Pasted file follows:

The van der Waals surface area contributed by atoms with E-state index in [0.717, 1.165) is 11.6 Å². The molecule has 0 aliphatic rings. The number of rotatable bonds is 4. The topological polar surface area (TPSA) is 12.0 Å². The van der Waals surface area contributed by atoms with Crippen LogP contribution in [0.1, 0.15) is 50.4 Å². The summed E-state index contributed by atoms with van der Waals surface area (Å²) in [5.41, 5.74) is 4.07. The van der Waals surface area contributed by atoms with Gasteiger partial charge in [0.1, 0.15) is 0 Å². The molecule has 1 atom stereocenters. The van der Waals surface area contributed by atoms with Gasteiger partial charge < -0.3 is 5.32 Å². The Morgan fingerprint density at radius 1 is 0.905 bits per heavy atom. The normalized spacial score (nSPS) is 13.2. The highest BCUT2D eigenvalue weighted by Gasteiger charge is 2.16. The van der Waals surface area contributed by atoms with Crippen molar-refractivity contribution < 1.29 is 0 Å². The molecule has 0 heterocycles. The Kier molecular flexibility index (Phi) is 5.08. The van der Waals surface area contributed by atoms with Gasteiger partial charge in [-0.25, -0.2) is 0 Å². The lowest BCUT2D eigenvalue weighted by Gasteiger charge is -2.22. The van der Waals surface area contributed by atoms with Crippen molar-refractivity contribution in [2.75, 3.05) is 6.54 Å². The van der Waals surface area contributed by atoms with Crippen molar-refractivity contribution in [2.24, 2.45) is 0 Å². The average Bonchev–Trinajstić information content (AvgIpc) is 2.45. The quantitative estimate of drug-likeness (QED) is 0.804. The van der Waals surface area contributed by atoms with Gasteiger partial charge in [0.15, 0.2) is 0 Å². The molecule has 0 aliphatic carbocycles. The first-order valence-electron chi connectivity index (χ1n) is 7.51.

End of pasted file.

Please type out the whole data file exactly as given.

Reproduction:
The van der Waals surface area contributed by atoms with E-state index in [0.717, 1.165) is 11.6 Å². The molecule has 0 aliphatic rings. The number of rotatable bonds is 4. The topological polar surface area (TPSA) is 12.0 Å². The van der Waals surface area contributed by atoms with Crippen LogP contribution in [0.1, 0.15) is 50.4 Å². The summed E-state index contributed by atoms with van der Waals surface area (Å²) in [5.41, 5.74) is 4.07. The van der Waals surface area contributed by atoms with Gasteiger partial charge in [0.1, 0.15) is 0 Å². The molecule has 1 atom stereocenters. The van der Waals surface area contributed by atoms with Gasteiger partial charge < -0.3 is 5.32 Å². The Morgan fingerprint density at radius 1 is 0.905 bits per heavy atom. The normalized spacial score (nSPS) is 13.2. The highest BCUT2D eigenvalue weighted by Gasteiger charge is 2.16. The van der Waals surface area contributed by atoms with Crippen molar-refractivity contribution < 1.29 is 0 Å². The molecule has 0 heterocycles. The Kier molecular flexibility index (Phi) is 5.08. The van der Waals surface area contributed by atoms with Gasteiger partial charge in [-0.25, -0.2) is 0 Å². The lowest BCUT2D eigenvalue weighted by Gasteiger charge is -2.22. The van der Waals surface area contributed by atoms with Crippen molar-refractivity contribution in [2.75, 3.05) is 6.54 Å². The van der Waals surface area contributed by atoms with Crippen molar-refractivity contribution in [2.24, 2.45) is 0 Å². The average Bonchev–Trinajstić information content (AvgIpc) is 2.45. The quantitative estimate of drug-likeness (QED) is 0.804. The van der Waals surface area contributed by atoms with Gasteiger partial charge in [0.15, 0.2) is 0 Å². The molecule has 0 aliphatic carbocycles. The first-order valence-electron chi connectivity index (χ1n) is 7.51.